Google's Inbox is the latest interface for Gmail, both on the web (only through a Chrome browser at the moment) and via mobile apps for iOS and Android. It's a major and almost entirely positive upgrade to the Gmail experience. But if I'm honest, the best thing about using it for the past week is finally being freed of that bloated, boring and increasingly clunky Gmail interface that's needed an overhaul for a few years now.

Inbox also confirms what I've suspected for years but never really asked many other people about – many of us now use our email inboxes essentially as to-do lists. When urgent items like Gizmag's daily newsletter come in you look at those right away, and then there's all the junk and fluff that needs to be swept away into spam, archived or deleted, ultimately leaving a list of emails in your inbox that either require action in the form of a response, or represent an action that does not need an email response once it's done (like the automated assignment emails I get from Gizmag's CMS robot), but it stays there as a reminder anyway.

If this is how you do email, Inbox will be a minor revolution in your life. Gone are vague concepts like "starring" an email. In its place is the ability to "pin" an important email and only view pinned emails if you want. You can also add actual reminders to the top of your inbox that show up right alongside your other messages. Anyone else who has ever taken the ridiculous step of sending yourself an email as a reminder to get something done will surely appreciate this simple new feature.

These reminders also come with the smarts of Google Now, so if you set a reminder to reschedule a dental appointment, Inbox acts as your digital concierge and personal assistant by adding contact information and even hours of operation, if available.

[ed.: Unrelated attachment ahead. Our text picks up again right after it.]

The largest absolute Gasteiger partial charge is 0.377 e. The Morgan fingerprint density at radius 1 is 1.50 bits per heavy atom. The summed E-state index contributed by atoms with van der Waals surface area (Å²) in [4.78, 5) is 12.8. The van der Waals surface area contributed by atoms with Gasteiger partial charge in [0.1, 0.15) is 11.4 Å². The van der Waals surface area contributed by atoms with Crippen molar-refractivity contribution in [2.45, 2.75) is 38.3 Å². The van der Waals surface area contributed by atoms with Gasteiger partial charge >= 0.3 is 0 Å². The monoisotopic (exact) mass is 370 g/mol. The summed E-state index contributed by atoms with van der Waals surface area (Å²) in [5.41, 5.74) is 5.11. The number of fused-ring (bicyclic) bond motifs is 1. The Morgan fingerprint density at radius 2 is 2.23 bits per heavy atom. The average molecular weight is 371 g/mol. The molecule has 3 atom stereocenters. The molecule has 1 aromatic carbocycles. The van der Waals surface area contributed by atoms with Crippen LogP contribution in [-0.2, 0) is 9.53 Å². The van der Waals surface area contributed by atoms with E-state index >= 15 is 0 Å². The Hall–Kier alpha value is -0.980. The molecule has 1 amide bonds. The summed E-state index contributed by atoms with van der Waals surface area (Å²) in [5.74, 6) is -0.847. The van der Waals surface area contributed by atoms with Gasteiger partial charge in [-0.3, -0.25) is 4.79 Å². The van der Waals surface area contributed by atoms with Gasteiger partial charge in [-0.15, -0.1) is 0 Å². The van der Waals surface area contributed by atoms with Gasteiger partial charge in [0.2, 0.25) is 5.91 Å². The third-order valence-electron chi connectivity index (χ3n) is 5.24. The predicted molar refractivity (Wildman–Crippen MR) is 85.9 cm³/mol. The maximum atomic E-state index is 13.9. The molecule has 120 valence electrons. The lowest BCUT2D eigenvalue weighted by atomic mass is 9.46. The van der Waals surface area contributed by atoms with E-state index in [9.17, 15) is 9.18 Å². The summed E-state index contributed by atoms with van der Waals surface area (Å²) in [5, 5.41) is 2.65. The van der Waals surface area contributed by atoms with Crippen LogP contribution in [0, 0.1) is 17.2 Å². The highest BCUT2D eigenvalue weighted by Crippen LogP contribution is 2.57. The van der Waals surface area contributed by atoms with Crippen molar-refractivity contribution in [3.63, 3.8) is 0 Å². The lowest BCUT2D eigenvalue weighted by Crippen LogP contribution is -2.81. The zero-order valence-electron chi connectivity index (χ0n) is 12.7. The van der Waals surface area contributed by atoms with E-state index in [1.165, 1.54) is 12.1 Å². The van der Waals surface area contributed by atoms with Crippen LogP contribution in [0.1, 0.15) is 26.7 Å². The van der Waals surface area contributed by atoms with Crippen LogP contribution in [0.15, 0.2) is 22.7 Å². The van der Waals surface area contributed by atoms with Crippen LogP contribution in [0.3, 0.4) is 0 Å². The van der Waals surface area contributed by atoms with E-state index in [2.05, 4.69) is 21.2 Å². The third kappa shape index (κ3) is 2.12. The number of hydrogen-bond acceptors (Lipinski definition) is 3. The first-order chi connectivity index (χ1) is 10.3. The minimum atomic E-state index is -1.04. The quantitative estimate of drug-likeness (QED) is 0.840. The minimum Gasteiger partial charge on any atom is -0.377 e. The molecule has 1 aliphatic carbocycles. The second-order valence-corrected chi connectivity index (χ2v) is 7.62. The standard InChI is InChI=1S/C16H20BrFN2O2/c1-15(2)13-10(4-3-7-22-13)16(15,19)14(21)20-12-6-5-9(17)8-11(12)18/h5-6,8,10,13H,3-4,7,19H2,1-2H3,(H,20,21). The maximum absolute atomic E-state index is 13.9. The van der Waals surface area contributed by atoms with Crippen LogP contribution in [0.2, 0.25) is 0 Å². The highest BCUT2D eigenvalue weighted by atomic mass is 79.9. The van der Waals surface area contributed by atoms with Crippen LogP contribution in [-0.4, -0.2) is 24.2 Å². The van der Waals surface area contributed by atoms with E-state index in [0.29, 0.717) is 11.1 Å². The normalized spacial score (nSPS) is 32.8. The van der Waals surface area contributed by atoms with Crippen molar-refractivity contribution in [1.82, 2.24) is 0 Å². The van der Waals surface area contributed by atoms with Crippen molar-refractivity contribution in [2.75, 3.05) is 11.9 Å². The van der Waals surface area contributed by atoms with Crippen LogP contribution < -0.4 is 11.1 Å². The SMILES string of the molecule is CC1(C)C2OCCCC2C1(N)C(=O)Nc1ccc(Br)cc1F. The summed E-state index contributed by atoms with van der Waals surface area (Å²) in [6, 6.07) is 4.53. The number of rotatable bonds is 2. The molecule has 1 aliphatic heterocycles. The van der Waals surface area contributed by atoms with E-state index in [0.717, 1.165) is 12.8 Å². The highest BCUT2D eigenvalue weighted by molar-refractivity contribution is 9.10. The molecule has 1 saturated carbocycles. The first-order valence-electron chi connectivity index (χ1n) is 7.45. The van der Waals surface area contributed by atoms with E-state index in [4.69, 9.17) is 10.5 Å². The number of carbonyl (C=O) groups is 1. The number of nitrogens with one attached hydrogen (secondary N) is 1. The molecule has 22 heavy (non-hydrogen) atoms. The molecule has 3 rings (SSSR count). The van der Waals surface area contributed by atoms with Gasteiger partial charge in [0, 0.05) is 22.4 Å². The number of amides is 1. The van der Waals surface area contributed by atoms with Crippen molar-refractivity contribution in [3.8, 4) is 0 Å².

Perhaps my favorite feature in Inbox is the ability to snooze reminders and messages until a later date, time or even place (similar to Dropbox's Mailbox app). Won't have the information your colleague has requested until next week? You can set his message to re-appear in your inbox whenever you'll have what he needs and take care of it then. Need to pick up some supplies from the hardware store? You can set Inbox to remind you next time you're driving by that location.

The look of Inbox is so much less cluttered than Gmail (especially the web interface) that it can be a little jarring and definitely requires a brief period of adjustment. I had become quite accustomed to rapidly clicking the old-school checkbox to the left of each dealt-with message and quickly archiving them all in one fell swoop. While that satisfaction is gone, it's been replaced by a smarter inbox that bundles together all your "low priority" emails, allowing you to quickly browse all those ads, newsletters and old listservs at a glance and then easily "sweep" them into your "Done" folder, which is essentially the same as archiving messages in the old Gmail.

Inbox also bundles up other pre-determined sorts of messages, like purchases, finance and travel. Just as you used to do with folders, you can now also create your own bundles for certain types of messages and decide whether or not they should skip your main inbox.

Messages and reminders are also grouped by when they came in, so there's a block for today, yesterday, this month, last month, and so on.

Your Google Hangouts and Google Plus notifications are still integrated into Inbox, but much more discreetly than before in the upper right corner. The result is a greatly stripped-down look to Inbox that I presume is also something of a preview into the more sleek new look of Android's upcoming "Material" design in Lollipop.

In getting used to Inbox, you might feel like Google has actually hidden too much at points. For example, it's quite difficult to view the entire thread of an email when you're trying to reply inline (you need to "pop out" the message to see it all), and the ability to set an email signature doesn't seem to be turned on yet in this invite-only beta version.

The trade-off is a much more visual and focused email experience that highlights key and graphical parts of your messages in your inbox stream to save time.

This is a beta product, though, and I have run into some bugs with attachments. I also found the ability to snooze to a location relatively useless since it only seems able to snooze to businesses in major metro areas, along with a few other places.

Other key disappointments in the early version of Inbox for Gmail are that it doesn't yet work with Google Apps accounts, and that it remains invitation-only. Most people are reporting that it is rolling out pretty quickly, though, and requests submitted to the official Inbox site for an invite are being granted within a few days. Click the link below to get in line yourself, and watch the promotional video at the bottom of this post for more details.

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